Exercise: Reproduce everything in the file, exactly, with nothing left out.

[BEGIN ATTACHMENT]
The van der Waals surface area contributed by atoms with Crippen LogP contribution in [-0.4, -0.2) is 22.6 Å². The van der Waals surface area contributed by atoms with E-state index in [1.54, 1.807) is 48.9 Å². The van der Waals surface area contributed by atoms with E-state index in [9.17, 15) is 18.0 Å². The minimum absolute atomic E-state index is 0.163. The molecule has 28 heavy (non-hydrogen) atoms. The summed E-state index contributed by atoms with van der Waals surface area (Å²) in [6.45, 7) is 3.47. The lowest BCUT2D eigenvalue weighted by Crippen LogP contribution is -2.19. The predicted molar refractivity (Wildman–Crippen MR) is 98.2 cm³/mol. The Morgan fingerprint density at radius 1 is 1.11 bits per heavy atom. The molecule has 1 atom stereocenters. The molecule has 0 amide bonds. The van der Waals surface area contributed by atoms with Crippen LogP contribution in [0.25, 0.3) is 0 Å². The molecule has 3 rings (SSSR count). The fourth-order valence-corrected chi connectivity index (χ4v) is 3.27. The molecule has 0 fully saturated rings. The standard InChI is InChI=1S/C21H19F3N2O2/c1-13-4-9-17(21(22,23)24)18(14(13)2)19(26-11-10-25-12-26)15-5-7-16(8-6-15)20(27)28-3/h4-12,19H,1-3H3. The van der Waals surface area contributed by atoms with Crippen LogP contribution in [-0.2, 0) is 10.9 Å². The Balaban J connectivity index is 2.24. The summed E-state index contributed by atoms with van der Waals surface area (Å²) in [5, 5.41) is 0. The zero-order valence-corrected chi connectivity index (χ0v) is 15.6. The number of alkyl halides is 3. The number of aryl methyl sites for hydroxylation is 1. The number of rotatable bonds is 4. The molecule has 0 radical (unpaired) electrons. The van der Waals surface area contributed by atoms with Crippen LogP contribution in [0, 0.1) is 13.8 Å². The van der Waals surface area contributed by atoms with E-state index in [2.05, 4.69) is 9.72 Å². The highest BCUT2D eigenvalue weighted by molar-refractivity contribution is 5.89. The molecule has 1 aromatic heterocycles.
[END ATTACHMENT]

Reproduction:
The van der Waals surface area contributed by atoms with Crippen LogP contribution in [-0.4, -0.2) is 22.6 Å². The van der Waals surface area contributed by atoms with E-state index in [1.54, 1.807) is 48.9 Å². The van der Waals surface area contributed by atoms with E-state index in [9.17, 15) is 18.0 Å². The minimum absolute atomic E-state index is 0.163. The molecule has 28 heavy (non-hydrogen) atoms. The summed E-state index contributed by atoms with van der Waals surface area (Å²) in [6.45, 7) is 3.47. The lowest BCUT2D eigenvalue weighted by Crippen LogP contribution is -2.19. The predicted molar refractivity (Wildman–Crippen MR) is 98.2 cm³/mol. The Morgan fingerprint density at radius 1 is 1.11 bits per heavy atom. The molecule has 1 atom stereocenters. The molecule has 0 amide bonds. The van der Waals surface area contributed by atoms with Crippen LogP contribution in [0.25, 0.3) is 0 Å². The molecule has 3 rings (SSSR count). The fourth-order valence-corrected chi connectivity index (χ4v) is 3.27. The molecule has 0 fully saturated rings. The standard InChI is InChI=1S/C21H19F3N2O2/c1-13-4-9-17(21(22,23)24)18(14(13)2)19(26-11-10-25-12-26)15-5-7-16(8-6-15)20(27)28-3/h4-12,19H,1-3H3. The van der Waals surface area contributed by atoms with Crippen LogP contribution in [-0.2, 0) is 10.9 Å². The Balaban J connectivity index is 2.24. The summed E-state index contributed by atoms with van der Waals surface area (Å²) in [5, 5.41) is 0. The zero-order valence-corrected chi connectivity index (χ0v) is 15.6. The number of alkyl halides is 3. The number of aryl methyl sites for hydroxylation is 1. The number of rotatable bonds is 4. The molecule has 0 radical (unpaired) electrons. The van der Waals surface area contributed by atoms with Crippen LogP contribution in [0, 0.1) is 13.8 Å². The van der Waals surface area contributed by atoms with E-state index in [2.05, 4.69) is 9.72 Å². The highest BCUT2D eigenvalue weighted by molar-refractivity contribution is 5.89. The molecule has 1 aromatic heterocycles.